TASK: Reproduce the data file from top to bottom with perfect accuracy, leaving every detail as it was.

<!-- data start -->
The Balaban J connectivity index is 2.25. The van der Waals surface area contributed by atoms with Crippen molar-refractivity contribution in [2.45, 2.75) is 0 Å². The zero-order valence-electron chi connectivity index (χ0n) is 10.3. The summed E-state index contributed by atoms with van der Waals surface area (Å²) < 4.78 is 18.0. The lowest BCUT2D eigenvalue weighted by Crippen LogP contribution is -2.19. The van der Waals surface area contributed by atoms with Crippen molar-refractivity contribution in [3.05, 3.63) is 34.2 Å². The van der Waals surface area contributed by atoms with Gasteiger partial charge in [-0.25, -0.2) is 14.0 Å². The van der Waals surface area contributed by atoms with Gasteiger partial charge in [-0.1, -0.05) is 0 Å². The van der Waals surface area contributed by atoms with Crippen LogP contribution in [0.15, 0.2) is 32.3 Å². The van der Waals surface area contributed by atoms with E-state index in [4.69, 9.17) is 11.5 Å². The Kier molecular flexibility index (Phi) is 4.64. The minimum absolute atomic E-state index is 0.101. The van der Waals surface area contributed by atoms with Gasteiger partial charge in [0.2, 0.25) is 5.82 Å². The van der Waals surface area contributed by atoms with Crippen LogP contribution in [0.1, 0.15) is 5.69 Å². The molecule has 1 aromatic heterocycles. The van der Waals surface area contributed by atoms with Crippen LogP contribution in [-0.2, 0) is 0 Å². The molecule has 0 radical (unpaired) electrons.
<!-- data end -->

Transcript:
The Balaban J connectivity index is 2.25. The van der Waals surface area contributed by atoms with Crippen molar-refractivity contribution in [2.45, 2.75) is 0 Å². The zero-order valence-electron chi connectivity index (χ0n) is 10.3. The summed E-state index contributed by atoms with van der Waals surface area (Å²) < 4.78 is 18.0. The lowest BCUT2D eigenvalue weighted by Crippen LogP contribution is -2.19. The van der Waals surface area contributed by atoms with Crippen molar-refractivity contribution in [3.05, 3.63) is 34.2 Å². The van der Waals surface area contributed by atoms with Gasteiger partial charge in [-0.25, -0.2) is 14.0 Å². The van der Waals surface area contributed by atoms with Gasteiger partial charge in [-0.1, -0.05) is 0 Å². The van der Waals surface area contributed by atoms with Crippen LogP contribution in [0.15, 0.2) is 32.3 Å². The van der Waals surface area contributed by atoms with E-state index in [4.69, 9.17) is 11.5 Å². The Kier molecular flexibility index (Phi) is 4.64. The minimum absolute atomic E-state index is 0.101. The van der Waals surface area contributed by atoms with Gasteiger partial charge in [0.2, 0.25) is 5.82 Å². The van der Waals surface area contributed by atoms with Crippen LogP contribution in [0.1, 0.15) is 5.69 Å². The molecule has 1 aromatic heterocycles. The van der Waals surface area contributed by atoms with Crippen LogP contribution in [-0.2, 0) is 0 Å². The molecule has 0 radical (unpaired) electrons.